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The Death of a Parent May Be Hard

By Dr. Brian Allison


With the death of a parent (and really, of any close family member), a strange “silence”, or “heavy fog”, may irresistibly descend upon, and eerily engulf, one’s thinking and perception. Life is no longer viewed nor experienced in quite the same way—when the dust eventually settles, a “town” may take on a different hue. It can’t be the same—a major life reference point, and grounding, has irretrievably vanished. With the crashing reality of the demise of one’s parent—the person who was organically responsible for one’s own existence (forging fixed blood-ties)—the surviving member(s) may feel a disturbing sense of abandonment and disorientation; as well as feel emotionally “unrooted” and disconnected; with perhaps, a vague sense of mild meaninglessness assaulting the mind. As Thomas Mann astutely observes, “A man’s dying is more the survivor’s affair than his own.” The person’s “first acquaintance” with life, his parents—the ones responsible for imparting that initial sense of “belongingness” and feeling of security—are now gone, never to be seen or heard again (the foundations have not only been rudely shaken, but irredeemably disrooted). That may leave a gnawing feeling of angst and vacuum—a startling sense of stark aloneness and emptiness; perhaps mixed with a chilling ‘separation anxiety’. Not unlike the feelings the early disciples must have had at the unexpected announcement of Jesus’ departure; and Jesus comforted them. We read, “Jesus knew that they wished to question Him, and He said to them, ‘Are you deliberating together about this, that I said, “A little while, and you will not see Me, and again a little while, and you will see Me”? ‘Truly, truly, I say to you, that you will weep and lament, but the world will rejoice; you will grieve, but your grief will be turned into joy’” (Joh 16:19,20).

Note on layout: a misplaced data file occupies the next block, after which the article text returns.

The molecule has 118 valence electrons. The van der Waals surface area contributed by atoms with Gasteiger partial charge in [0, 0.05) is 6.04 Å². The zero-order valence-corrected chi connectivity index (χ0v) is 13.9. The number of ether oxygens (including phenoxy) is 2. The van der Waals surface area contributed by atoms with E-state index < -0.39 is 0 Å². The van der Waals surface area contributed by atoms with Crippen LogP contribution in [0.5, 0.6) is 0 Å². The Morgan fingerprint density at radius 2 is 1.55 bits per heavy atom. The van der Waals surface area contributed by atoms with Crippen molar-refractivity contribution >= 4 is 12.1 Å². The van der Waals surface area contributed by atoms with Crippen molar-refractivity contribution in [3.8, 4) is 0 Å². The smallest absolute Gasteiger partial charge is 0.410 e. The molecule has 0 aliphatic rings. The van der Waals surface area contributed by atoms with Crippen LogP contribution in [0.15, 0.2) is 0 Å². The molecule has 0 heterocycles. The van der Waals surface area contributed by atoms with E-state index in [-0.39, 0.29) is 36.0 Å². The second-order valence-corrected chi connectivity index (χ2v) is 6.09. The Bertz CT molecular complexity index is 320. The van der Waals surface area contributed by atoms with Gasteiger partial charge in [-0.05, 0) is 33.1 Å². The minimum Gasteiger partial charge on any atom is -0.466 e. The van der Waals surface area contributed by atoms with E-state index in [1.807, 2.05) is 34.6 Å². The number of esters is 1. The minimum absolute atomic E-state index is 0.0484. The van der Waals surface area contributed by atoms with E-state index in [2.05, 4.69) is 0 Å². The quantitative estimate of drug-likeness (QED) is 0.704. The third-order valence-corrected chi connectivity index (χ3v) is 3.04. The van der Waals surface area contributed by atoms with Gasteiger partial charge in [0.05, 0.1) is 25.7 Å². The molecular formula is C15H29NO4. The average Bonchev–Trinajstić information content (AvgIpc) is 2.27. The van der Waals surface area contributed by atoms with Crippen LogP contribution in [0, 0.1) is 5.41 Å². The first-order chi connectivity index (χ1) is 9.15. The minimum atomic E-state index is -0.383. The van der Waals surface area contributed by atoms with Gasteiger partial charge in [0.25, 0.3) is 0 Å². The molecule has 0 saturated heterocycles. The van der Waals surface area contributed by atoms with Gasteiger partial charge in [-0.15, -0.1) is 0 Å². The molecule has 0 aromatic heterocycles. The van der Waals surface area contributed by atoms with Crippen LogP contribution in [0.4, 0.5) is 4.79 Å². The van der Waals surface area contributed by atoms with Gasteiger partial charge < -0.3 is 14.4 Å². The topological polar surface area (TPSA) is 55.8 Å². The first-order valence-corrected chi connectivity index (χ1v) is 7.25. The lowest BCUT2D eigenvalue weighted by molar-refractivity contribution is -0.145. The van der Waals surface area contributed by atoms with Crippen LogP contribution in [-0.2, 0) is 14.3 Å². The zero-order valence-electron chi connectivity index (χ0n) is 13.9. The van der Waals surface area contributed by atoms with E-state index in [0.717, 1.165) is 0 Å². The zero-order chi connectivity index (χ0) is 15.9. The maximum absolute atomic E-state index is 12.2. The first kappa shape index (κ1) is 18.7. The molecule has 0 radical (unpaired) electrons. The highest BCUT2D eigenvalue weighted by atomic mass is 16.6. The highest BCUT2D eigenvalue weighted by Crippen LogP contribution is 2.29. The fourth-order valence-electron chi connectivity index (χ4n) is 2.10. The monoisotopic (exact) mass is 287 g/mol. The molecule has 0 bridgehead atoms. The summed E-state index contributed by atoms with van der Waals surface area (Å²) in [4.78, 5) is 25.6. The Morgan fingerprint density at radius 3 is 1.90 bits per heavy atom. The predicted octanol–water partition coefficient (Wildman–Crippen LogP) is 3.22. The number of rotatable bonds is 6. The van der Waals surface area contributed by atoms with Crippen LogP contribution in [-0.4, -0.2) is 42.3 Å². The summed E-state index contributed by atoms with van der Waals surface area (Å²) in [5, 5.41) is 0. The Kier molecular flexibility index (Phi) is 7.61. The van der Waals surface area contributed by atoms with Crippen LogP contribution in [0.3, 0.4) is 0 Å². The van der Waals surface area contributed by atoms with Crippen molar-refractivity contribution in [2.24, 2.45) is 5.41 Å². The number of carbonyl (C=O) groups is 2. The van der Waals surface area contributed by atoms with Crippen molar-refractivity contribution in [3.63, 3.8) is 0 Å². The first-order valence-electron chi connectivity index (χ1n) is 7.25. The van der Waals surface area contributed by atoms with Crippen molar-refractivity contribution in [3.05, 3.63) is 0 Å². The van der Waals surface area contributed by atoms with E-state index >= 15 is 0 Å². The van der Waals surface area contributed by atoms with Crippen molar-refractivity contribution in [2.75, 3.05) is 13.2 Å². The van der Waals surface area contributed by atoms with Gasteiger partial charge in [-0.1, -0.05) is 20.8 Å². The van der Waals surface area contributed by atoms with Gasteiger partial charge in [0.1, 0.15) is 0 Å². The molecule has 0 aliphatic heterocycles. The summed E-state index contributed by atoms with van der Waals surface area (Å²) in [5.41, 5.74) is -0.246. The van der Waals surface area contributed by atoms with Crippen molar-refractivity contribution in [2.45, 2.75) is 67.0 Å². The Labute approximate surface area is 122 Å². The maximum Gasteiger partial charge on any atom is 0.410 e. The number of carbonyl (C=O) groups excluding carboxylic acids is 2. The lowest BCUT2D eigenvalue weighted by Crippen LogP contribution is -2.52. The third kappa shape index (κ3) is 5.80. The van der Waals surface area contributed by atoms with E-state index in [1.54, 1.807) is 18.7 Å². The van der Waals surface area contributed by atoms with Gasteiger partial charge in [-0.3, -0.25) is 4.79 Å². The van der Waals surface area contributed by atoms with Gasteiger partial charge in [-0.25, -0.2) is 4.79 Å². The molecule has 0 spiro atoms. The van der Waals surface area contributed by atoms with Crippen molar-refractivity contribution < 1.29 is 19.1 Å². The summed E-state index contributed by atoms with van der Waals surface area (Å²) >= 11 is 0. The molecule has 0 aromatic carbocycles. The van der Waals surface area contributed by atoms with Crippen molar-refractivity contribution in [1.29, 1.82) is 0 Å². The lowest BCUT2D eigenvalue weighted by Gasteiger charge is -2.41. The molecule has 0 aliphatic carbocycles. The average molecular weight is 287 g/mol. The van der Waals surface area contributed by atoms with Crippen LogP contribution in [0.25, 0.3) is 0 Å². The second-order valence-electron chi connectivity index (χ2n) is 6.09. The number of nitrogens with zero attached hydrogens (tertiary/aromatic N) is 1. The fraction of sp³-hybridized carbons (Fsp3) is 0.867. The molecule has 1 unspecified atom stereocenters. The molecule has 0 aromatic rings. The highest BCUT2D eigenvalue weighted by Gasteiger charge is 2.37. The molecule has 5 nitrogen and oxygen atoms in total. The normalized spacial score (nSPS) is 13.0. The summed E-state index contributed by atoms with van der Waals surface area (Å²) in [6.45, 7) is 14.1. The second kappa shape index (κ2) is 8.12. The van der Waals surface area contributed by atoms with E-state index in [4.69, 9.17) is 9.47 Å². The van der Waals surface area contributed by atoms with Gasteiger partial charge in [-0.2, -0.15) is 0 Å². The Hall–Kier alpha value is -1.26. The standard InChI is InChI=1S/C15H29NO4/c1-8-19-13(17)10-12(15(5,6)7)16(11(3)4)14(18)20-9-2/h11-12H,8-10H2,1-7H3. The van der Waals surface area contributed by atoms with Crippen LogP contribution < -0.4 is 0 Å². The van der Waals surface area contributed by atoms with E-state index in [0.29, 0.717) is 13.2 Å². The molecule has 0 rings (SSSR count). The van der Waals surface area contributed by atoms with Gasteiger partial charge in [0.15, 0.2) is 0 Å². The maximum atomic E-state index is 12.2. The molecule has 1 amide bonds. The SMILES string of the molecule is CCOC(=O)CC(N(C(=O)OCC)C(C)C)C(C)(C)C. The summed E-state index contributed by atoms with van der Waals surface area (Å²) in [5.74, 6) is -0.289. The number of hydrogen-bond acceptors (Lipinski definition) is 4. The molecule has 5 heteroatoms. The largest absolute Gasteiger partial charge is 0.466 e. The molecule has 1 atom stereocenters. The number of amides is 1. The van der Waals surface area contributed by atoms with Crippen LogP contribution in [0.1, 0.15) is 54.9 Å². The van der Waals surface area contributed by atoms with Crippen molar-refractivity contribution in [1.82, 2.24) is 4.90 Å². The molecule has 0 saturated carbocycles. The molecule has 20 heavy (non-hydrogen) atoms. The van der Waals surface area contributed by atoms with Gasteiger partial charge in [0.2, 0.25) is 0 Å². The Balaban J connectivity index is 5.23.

One’s mind slams into the relentless existential wall that life has irrevocably changed, old patterns and routines never to be repeated nor revisited, lost in the yesterdays; accessed now only through partial and misty memories. Because relationships comprise the very essence of what it is to be human, the loss of a significant one leaves one painfully torn and a little shrunken, and perhaps in a sore and surreal suspension. One (if he or she is to emotionally survive) is thus forced to make mental and perceptual adjustment in order to conform and relate to the new irreversible reality which must now persist and inform his or her future engagement with the world and life—a “final chapter” demands the commencement of a new book. A redefining of some of life’s former patterns and habits demands unavoidable attention. The centre beam of the cabin has been pulled down, and now a new one must be raised up. The old familiar (perceptual-emotional) paths have been sodded over; and new ones must now be trod, which initially may feel a little foreign, strange, restrictive, and uncomfortable. Such is the calling, and appointment, of being human and of being mortal.

This mental adjustment, if it is to be a healthy one, involves a full conscious acceptance of the present reality—void of regret, guilt, and the remorse of “missed moments”. One must humbly surrender to life’s heartaches—without reaction or resistance—and bravely embrace the pressing ‘Now’; being thankful for past opportunities, and consciously cherishing the past good and pleasant times. Further, this adjustment, to be healthy, demands a determination to be consciously engaged and intentionally open to the future, not getting lassoed by an illusive past, morbidly dwelling on, and thus getting “stuck” in, the labyrinths of former days. One must really awaken to ‘a new day’—though continuing to hold yester-moments and yester-years as sacred and dear. One must now choose to forge ahead into an anticipated bright and prospective future, while maintaining respect for the precious past. Moreover, this internal adjustment requires a fresh kindling of hope and expectation—and for the Christian, specifically speaking, there is the hope of blessed reunion and future fellowship. To be sure, not moving “the ancient boundary” (Prov 23:10), one must still be prepared and determined to cultivate a new emerging plot. We must continue to carry and pass on the spirit and wisdom of our forebears; but we do so with renewed vision and involvement, putting “new wine…into fresh wineskins” (Luk 5:38); and with a view that one day, we too will become bona fide participants and members in that “so great a cloud of witnesses surrounding us” (Heb. 12:1a); which now serves to continually inspire and encourage us to press on triumphantly in life.

© Brian Allison, 2010